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Job Design and Its Techniques

What is Job Design:


Work arrangement (or rearrangement) aimed at reducing or overcoming job dissatisfaction and employee
alienation arising from repetitive and mechanistic tasks. Through job design, organizations try to raise
productivity levels by offering non-monetary rewards such as greater satisfaction from a sense of personal
achievement in meeting the increased challenge and responsibility of one's work. Job enlargement, job
enrichment, job rotation, and job simplification are the various techniques used in a job design exercise.
Job design is the process of Work arrangement (or rearrangement) aimed at reducing or overcoming job
dissatisfaction and employee alienation arising from repetitive and mechanistic tasks. Through job design,
organizations try to raise productivity levels by offering non-monetary rewards such as greater satisfaction
from a sense of personal achievement in meeting the increased challenge and responsibility of one's work.
Job enlargement, job enrichment, job rotation, and job simplification are the various techniques used in a
job design exercise. ---businessdictionary.com
Definitions: Job design is the process of
a) Deciding the contents of the job.
b) Deciding methods to carry out the job.
c) Deciding the relationship which exists in the organization.
Job analysis helps to develop job design and job design matches the requirements of the job with the human
qualities required to do the job.
According to Michael Armstrong, "Job Design is the process of deciding on the contents of a job in terms
of its duties and responsibilities, on the methods to be used in carrying out the job, in terms of techniques,
systems and procedures, and on the relationships that should exist between the job holder and his superior
subordinates and colleagues."
Job analysis helps to develop job design and job design matches the requirements of the job with the human
qualities required to do the job.
Job Rotation:
A job design technique in which employees are moved between two or more jobs in a planned manner. The
objective is to expose the employees to different experiences and wider variety of skills to enhance job
satisfaction and to cross-train them. -------BusinessDictionary.com
Job rotation implies systematic movement of employees from one job to the other. Job remains unchanged
but employees performing them shift from one job to the other. With job rotation, an employee is given an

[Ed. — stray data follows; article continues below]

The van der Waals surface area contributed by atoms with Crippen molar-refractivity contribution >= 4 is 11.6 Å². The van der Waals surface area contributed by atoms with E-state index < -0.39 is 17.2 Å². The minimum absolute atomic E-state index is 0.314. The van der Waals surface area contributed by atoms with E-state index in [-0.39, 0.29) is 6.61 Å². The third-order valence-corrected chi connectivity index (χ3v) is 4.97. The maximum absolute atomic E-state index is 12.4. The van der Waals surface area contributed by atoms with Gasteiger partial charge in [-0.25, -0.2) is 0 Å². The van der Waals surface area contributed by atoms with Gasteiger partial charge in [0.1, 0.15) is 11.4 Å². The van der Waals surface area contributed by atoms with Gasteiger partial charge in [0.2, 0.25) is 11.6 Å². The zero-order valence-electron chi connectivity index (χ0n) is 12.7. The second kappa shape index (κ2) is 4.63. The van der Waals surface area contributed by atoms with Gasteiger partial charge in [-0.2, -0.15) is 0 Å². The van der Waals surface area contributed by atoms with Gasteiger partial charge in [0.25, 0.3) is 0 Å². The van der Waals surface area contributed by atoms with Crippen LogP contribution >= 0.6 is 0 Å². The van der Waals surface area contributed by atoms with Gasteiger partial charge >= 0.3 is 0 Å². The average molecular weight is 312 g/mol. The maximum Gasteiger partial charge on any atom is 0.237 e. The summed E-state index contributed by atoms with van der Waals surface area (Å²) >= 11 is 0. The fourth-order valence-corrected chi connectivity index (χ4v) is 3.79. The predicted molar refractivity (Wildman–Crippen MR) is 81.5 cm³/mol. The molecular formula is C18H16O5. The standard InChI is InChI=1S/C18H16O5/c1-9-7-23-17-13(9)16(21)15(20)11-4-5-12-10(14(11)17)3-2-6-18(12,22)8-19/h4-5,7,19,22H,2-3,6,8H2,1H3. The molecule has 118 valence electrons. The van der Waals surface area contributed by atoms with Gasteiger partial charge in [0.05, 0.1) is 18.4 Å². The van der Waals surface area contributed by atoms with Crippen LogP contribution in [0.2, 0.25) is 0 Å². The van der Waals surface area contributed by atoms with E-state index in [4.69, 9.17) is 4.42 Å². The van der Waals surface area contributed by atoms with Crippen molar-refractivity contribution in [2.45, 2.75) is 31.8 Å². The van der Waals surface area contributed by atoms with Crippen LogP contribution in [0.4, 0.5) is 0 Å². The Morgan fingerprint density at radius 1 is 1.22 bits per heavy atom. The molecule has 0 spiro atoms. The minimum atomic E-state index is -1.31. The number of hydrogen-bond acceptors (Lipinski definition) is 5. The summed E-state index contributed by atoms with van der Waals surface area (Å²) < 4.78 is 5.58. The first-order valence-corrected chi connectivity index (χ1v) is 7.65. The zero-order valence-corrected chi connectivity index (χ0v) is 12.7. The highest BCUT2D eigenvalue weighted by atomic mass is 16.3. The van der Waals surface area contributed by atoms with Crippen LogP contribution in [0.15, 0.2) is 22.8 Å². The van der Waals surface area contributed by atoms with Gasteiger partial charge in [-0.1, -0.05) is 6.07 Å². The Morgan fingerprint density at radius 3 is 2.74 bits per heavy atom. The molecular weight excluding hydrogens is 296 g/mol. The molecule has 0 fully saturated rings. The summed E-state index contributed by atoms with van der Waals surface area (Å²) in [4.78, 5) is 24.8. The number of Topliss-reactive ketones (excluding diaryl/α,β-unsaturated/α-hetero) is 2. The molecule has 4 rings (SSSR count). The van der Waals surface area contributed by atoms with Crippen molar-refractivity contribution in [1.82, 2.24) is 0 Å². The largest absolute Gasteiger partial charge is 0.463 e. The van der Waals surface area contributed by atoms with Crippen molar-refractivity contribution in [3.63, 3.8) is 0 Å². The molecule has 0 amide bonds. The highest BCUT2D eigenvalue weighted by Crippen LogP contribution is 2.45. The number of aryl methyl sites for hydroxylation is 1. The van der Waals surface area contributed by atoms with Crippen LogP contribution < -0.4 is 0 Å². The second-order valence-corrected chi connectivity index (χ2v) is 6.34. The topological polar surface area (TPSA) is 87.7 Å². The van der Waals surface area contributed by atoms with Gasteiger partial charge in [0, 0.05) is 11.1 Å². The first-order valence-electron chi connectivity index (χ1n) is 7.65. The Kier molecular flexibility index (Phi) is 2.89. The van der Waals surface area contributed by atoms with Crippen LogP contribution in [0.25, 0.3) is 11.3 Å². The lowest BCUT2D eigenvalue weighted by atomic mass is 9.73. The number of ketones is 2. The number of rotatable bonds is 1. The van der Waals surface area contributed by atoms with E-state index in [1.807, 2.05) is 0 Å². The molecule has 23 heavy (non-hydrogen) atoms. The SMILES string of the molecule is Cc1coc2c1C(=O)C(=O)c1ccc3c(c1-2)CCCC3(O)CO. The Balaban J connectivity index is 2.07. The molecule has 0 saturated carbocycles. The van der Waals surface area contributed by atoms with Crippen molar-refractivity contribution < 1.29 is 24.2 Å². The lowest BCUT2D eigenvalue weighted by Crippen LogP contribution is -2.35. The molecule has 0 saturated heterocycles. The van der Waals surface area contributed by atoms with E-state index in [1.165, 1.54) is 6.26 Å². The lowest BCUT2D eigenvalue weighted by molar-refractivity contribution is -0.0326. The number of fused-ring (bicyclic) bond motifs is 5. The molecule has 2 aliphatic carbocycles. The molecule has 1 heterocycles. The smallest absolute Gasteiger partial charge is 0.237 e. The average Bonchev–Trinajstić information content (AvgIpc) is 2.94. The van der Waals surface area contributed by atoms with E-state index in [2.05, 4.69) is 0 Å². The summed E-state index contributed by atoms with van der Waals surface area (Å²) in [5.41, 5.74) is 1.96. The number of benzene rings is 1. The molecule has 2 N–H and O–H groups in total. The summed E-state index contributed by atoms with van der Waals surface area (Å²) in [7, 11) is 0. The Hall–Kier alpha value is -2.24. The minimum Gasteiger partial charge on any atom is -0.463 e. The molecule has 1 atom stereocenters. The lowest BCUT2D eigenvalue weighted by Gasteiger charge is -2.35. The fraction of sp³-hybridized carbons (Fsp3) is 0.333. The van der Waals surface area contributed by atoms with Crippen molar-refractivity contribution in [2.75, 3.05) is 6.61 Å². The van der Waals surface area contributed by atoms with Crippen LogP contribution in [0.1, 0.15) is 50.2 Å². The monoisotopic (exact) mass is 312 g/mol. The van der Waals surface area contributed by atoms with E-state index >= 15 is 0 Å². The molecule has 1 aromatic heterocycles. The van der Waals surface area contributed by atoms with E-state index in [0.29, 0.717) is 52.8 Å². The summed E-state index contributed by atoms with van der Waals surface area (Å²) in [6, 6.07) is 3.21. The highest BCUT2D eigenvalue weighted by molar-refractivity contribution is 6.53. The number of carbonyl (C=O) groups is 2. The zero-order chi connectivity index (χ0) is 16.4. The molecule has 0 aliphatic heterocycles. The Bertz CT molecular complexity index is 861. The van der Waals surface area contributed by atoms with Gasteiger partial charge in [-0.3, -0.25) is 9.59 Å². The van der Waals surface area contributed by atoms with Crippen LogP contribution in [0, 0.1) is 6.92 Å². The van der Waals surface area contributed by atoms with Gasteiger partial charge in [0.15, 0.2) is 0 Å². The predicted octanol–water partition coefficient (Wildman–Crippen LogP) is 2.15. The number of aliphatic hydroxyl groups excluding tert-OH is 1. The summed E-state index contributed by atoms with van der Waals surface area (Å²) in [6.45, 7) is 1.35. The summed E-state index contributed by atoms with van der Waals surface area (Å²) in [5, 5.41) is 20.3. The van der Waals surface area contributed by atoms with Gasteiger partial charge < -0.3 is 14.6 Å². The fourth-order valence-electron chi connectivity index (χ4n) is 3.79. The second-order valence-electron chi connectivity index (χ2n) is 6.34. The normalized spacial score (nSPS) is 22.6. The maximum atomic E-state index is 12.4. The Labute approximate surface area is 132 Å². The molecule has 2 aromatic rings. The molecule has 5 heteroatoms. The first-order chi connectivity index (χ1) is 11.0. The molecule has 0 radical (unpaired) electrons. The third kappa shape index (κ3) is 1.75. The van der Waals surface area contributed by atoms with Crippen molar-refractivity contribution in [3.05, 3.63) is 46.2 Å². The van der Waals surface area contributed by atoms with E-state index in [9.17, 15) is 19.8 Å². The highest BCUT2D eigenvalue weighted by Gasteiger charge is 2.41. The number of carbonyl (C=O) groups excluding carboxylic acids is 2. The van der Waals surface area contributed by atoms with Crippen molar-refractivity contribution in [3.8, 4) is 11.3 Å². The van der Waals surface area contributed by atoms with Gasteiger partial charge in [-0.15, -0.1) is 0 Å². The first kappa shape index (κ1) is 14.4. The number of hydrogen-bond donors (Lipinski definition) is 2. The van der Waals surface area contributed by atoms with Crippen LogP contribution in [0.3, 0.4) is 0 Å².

opportunity to perform different jobs, which enriches his skills, experience and ability to perform different
jobs

Advantages of job rotation


1. Avoids monopoly :- Job rotation helps to avoid monopoly of job and enable the employee to learn
new things and therefore enjoy his job
2. Provides an opportunity to broaden ones knowledge: - due to job rotation the person is able to
learn different job in the organization this broadens his knowledge.
3. Avoiding fraudulent practice: - In an organization like bank jobs rotation is undertaken to prevent
employees from doing any kind of fraud i.e. if a person is handling a particular job for a very long
time he will be able to find loopholes in the system and use them for his benefit and indulge
( participate ) in fraudulent practices job rotation avoids this.
Disadvantages of Job Rotation
1. Frequent interruption :- Job rotation results in frequent interruption of work .A person who is
doing a particular job and get it comfortable suddenly finds himself shifted to another job or
department .this interrupts the work in both the departments.
2. Reduces uniformity in quality :- Quality of work done by a trained worker is different from that
of a new worker .when a new worker I shifted or rotated in the department, he takes time to learn
the new job, makes mistakes in the process and affects the quality of the job.

3. Misunderstanding with the union member :- Sometimes job rotation may lead to
misunderstanding with members of the union. The union might think that employees are being
harassed and more work is being taken from them. In reality this is not the case.
Job enrichment